# Calculating Initial Height of a Falling Safe on a Spring

• Abdurrr
In summary, the conversation discusses a problem involving a safe falling and compressing a spring, and the question of finding the initial height of the safe before the fall. The solution involves using conservation of energy, specifically considering the change in gravitational potential energy and spring potential energy before and after the impact. The formula for gravitational potential energy is m*g*h, while the formula for spring potential energy is (1/2)*k*Δs^2, where k is the spring constant and Δs is the change in spring deformation.
Abdurrr

## Homework Statement

A safe (mass = 1.00*10^3 kg) is suspended a height (d) above the top end of the spring (spring constant = 27800 N/m). The rope holding the safe breaks and the safe falls, compressing the spring a total distance of 1.80 m.
What is the initial height (d) of the safe when it was suspended above the spring?

F = ma
Fs = -kx
Fg = mg

## The Attempt at a Solution

I have only calculated Fg (9800N) and Fs (50,040N). I don't know where to go from here to get the height. Any help is appreciated, thank you.

Hi Abdurrr,

Welcome to Physics Forums!

Hint: Consider conservation of energy.

One way to do this is with conservation of energy. Has your course explained about the energy in a compressed spring?

This is an impact situation, so it is most unlikely that energy is truly conserved. That said, conservation of energy is still a good approach, particularly if the mass of the spring is relatively small. Be sure to include the total change in gravitational potential energy, both before and after the impact, when doing the calculation.

It would be easiest to solve this using forms of energy - at the top, before the safe falls and it's hanging from a rope, the system has only Potential Energy - Gravitational (formula: m*g*h). Once it falls, after it has compressed the spring, it has Potential Energy - Spring (formula: (1/2)*k*Δs^2). K being spring constant, Δs is change in spring deformation.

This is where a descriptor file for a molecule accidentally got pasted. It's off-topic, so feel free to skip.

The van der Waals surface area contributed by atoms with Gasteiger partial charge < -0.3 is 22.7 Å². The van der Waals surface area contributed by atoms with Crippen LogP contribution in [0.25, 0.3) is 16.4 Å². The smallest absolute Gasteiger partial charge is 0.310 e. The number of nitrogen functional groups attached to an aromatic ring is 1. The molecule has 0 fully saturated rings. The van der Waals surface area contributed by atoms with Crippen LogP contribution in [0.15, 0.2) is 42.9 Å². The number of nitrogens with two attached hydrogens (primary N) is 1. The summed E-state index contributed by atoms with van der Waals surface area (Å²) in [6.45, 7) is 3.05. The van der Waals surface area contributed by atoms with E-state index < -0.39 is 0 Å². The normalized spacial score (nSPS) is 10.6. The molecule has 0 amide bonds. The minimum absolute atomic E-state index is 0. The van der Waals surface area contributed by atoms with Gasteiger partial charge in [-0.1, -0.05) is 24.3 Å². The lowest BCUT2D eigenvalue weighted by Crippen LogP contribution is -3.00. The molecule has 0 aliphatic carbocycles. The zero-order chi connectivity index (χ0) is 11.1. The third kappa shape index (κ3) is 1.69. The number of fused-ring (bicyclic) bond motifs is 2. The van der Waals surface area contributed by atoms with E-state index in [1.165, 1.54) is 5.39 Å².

Remember, it aso has gravitational energy after it has compressed the spring.

## 1. What is the concept behind a drop of a weight on a spring?

The concept behind a drop of a weight on a spring involves the principles of potential and kinetic energy. When a weight is dropped onto a spring, it compresses the spring and stores potential energy. As the spring expands back to its original position, the potential energy is converted into kinetic energy, causing the weight to bounce up and down.

## 2. How does the height of the drop affect the motion of the weight on the spring?

The height of the drop affects the motion of the weight on the spring because it determines the amount of potential energy that is transferred to the spring. The higher the drop, the more potential energy is stored in the spring, resulting in a higher bounce and longer period of motion.

## 3. What factors affect the frequency of the motion of the weight on the spring?

The frequency of the motion of the weight on the spring is affected by the mass of the weight, the stiffness of the spring, and the gravitational force. A heavier weight, stiffer spring, and stronger gravitational force will result in a higher frequency of motion.

## 4. How does damping affect the motion of the weight on the spring?

Damping, or the dissipation of energy, affects the motion of the weight on the spring by reducing the amplitude of the oscillations. This means that over time, the weight will bounce with smaller and smaller movements until it eventually comes to a rest.

## 5. Can the drop of a weight on a spring be used to measure the strength of gravity?

Yes, the drop of a weight on a spring can be used to measure the strength of gravity. By measuring the period of the motion and using the equation for the period of a spring-mass system, the acceleration due to gravity can be calculated. This method is known as the "spring scale" method and is commonly used in physics experiments.

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